The answer really is no. The individual impact of what death means to each and every one of us is unique due to all of the various cultures and customs we observe. We all have different responses and behaviors to when one anticipates the end of life, but grief is, for most of us, like impending doom. Others may see it as a relief.
You may ask: What do I know as a doctor, when I have seen so many deaths so many times? Some patients ask if doctors have some sort of immunity when it comes to our feelings about anticipating death, since we have had to face it so many times with our patients and their loved ones. I cannot speak for all physicians, but I would like to express my own feelings, not only as a doctor but as a human being who has experienced this myself at a very young age before I was ever a medical professional.
I personally don’t feel any immunity, for I experienced anticipatory grief as an 8-year old child when I had to face the imminent death of my mom. Unfortunately she was diagnosed with renal cell cancer at a stage that was too late for treatment and the cancer had metastasized throughout her body. She was given two months to live.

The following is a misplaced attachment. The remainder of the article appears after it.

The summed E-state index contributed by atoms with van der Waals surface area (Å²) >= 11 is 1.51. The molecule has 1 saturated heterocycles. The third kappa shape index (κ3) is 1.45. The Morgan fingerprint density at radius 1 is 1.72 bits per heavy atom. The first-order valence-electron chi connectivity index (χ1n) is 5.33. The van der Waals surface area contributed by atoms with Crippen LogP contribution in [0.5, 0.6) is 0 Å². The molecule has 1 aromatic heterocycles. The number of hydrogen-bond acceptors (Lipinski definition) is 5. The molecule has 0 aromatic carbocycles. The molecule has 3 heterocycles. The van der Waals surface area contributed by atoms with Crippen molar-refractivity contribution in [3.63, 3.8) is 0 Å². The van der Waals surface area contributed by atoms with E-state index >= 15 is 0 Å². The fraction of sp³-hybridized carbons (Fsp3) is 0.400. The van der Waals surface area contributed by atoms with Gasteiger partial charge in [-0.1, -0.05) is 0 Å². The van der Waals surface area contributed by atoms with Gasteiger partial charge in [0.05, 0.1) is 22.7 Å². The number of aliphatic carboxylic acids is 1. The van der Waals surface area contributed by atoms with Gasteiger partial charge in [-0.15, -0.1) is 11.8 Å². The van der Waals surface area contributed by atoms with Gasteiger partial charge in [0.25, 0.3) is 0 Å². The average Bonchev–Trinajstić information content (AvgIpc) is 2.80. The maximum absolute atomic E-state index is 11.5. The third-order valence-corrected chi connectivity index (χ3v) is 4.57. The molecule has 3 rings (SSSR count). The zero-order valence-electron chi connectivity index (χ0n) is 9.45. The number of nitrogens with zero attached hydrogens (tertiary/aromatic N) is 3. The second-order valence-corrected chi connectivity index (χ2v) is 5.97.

What does that mean to a child?
– The fear of the unknown.
– Perhaps the feelings of helplessness.
– Believing that miracles can still happen.
– Not really understanding what the meaning of “death” is and the confusion of what it means to “die.”
– The fear that cancer and death can be “catchy” or contagious, meaning that if you touched that person perhaps you will get it and die too.
– Fear of abandonment and the loss of basic survival needs like home, food, and love.
– Concerns about changing family dynamics, such as who will show you at that age how to be a woman and who will be your role model.